Sage Dynamics RDS Handgun Instructor

Muncie Indiana May 21-23 2019

 

Gear:

STI Tactical 4.0 HOST 9mm

STI 20 round magazines

Longs Shadow Crestone 2 holster

Trijicon RMR 06 gen 2

Federal AE 147gr training ammo and Federal HST 147gr

Duty belt (Bianchi nothing fancy)

 

Training/Experience

LE 17 years

One of Department FI’s

I have been using a Trijicon RMR on duty since 2015

-First G1 RMR07 on a G3 Glock 22C using a RCS Balor

-Second G2 RMR07 on G4 Glock 17 using a RCS Balor

-November 2018 switched to G2 RMR06 on STI Tactical 4.0 HOST

-Attended Modern Samurai red dot 2 day class

-Have attended numerous other trainings where the red dot was not the focus of the class

 

Class/Misc.

Started with 20 students. Mostly Indiana LE with at least one fed. I didn’t come with them, but there were three of us from Illinois.

Prior to this class I had my RMR zeroed at 10 yards. Last Saturday I switched to a 25 yard zero because I knew SD advocated that. I had no problems with zero the entire class. We shot from 3 yards to 25 yards during the class.

Round count: 823 Federal AE 147gr and 50 Federal HST 147gr. (Final Qualification)

 

TD1

Training day 1 was held at the MTAC facility in Muncie Indiana. This day was all classroom with PowerPoint and discussion. It was not a death by PowerPoint and we had some good discussions. I don’t want to sound like a dick or an expert, but if I would have missed this training day I would not have been lost. Like many here I have read everything put out by Sage Dynamics and watched almost all of his YouTube videos. Most of what he has said I had already heard from him, Modern Samurai, and Tactically Sound Training Center.

 

With that being said I am glad it was part of this class. TD1 was a short day and I was able to get a few things at Wal-Mart before getting a good dinner. I also do not sleep to well when I stay at Hotels. I was able to catch a short nap.

 

TD2

Training day 2 started with a steady rain. I had already treated my optics the night before because I looked at the weather forecast. Temperature was in the low 70’s so it wasn’t bad. I have been using RainX to treat my optics lately. I have Cat Crap and have used it successfully for some time. I don’t find it hard to order it, but I wanted to find something that anyone can easily get. RainX is available at the dozen or so gas stations in my jurisdiction, Wal-Mart, Rural King, and a few other places. I wanted to find something that any Patrol Officer could purchase on shift if needed.

 

Because I treated my optic I had no problems with the rain and I do not recall any of the other students having problems. SD brought one of his Agency Glock 17’s with the Aimpoint ACRO mounted to it. The closed emitter on the ACRO is not affected by rain like the other MRDS’s. I have an ACRO arriving Tuesday and I am sure I will like it, but the RMR is in my opinion the best option for duty use currently. I have firsthand experience with the RMR’s durability and have read others experience with the RMR. Once others start getting higher round counts on the ACRO my opinion will probably change.

 

Topics of TD2

Proper grip

Proper draw

Diagnosing grip efficiency with DOT behavior

Recovery of DOT in recoil

Building competency under stress

 

Topics of TD3

Strong hand and weak hand shooting

Close contact shooting

Occluded optic shooting

Pistol malfunctions

Qualification

 

Most of TD3 was spent moving up and down the range from the 3 yard line to the 25 yard line.

 

This class was geared towards firearm instructors that will have to teach MRDS to new Officers or current Officers who either adopt a MRDS or are mandated to carry them. I believe most of the students were current FI’s. I also believe that MRDS’s will continue to be adopted. Portions of the FBI, CBP, and the US Marshals are in the process of adopting MRDS’s. Houston PD is probably the largest municipal PD to allow MRDS’s.

 

The last portion of TD3 was the qualification. The qualification did a good job of covering portions of everything that was taught. The qualification consisted of 50 rounds and went from 3 yards to 25 yards. I used duty ammunition to complete the qualification. A USPSA style cardboard target was used. The head and established A zone were clearly defined. The B zone was clearly defined. Out of the 50 rounds, a minimum of 40 rounds had to be within the B zone. If all rounds were in the A zone you would master the qualification. The second class for scoring allowed you to have all but 4 rounds within the A and B zones.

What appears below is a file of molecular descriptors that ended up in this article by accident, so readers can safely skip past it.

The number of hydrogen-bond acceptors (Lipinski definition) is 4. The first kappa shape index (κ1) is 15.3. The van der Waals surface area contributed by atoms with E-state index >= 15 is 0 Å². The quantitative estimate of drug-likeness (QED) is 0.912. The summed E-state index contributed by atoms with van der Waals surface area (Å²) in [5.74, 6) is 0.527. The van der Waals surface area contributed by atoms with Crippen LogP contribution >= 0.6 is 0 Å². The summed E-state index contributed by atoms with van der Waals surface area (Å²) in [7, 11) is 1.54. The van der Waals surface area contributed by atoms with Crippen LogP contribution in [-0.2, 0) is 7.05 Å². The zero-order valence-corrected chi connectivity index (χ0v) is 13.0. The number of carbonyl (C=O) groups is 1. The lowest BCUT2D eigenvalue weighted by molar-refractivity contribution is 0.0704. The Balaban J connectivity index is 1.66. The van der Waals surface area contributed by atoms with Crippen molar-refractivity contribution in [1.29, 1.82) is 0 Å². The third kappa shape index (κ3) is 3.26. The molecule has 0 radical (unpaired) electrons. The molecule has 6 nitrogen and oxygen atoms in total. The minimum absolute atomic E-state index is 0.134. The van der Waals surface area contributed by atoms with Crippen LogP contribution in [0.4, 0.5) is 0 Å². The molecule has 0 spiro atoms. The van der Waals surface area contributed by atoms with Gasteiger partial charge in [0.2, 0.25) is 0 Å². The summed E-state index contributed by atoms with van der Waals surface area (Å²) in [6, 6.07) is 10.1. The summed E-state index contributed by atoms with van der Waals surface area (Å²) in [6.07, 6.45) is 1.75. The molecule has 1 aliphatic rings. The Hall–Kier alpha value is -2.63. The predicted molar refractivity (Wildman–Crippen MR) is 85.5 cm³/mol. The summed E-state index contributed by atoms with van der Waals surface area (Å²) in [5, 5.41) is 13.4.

Half of the class made this second class. I had 5 out and missed earning patch by 1 round. When I was firing my last round I knew I shanked it. The shooter to my left was showering me with HOT brass during the two days of training. Most of the time it just annoyed me, but wasn’t a big problem. However that last piece of brass flew the right way and down my neck and into my shirt causing me to shank the last round I fired. It sucks, but in reality I should have fired the other 49 rounds better so I will get over the butthurt.

 

When this class comes back to Indiana or another venue close I will defiantly be back. Not only to become better myself and crush the qualification, but to continue my education in instructing. This class was paid %100 by me. The class tuition, ammunition, pistol and magazines, lodging and food, gas, and a couple days of vacation. I don’t say that to brag or garner sympathy. I say this because if I didn’t find value in the class I would have left requesting a refund. This class was not a beginner’s class for MRDS optics and their use. You should have some time behind them before attending and be proficient.

 

I don’t think Aaron Cowan said this to blow smoke up our skirts. I think he was truly honest. Aaron Cowan stated that as a whole this class was comprised of solid shooters. We progressed through the material fast and did so at all distances. I saw the other student’s targets and I agree.

 

When MRDS’s are discussed on Facebook/IG/Twitter, etc. there always seems to be a couple people who say they think they are cool, but would never use one for duty. They also always mention fogging of the optic and mud blocking the emitter as reasons why they would not use a MRDS for any serious purpose. We have already addressed treating the optic with Cat Crap or RainX to prevent most problems with fogging optics. One student had an issue I had never seen before.

 

The berm we were shooting at had been rained on for a couple days. Occasionally a piece of mud would fly back towards shooters on the line. One piece of mud flew back and landed on the emitter of a student’s gun. Not a highly likely issue in my opinion, but one you should consider.

LPD "People ask the difference between a leader and a boss. . . The leader works in the open, and the boss in covert. The leader leads, and the boss drives." - Theodore Roosevelt

Original Post

On your description of the USPSA target used for the qual course --  the "B" zone on that target is the outer part of the head. Were you shooting all head shots?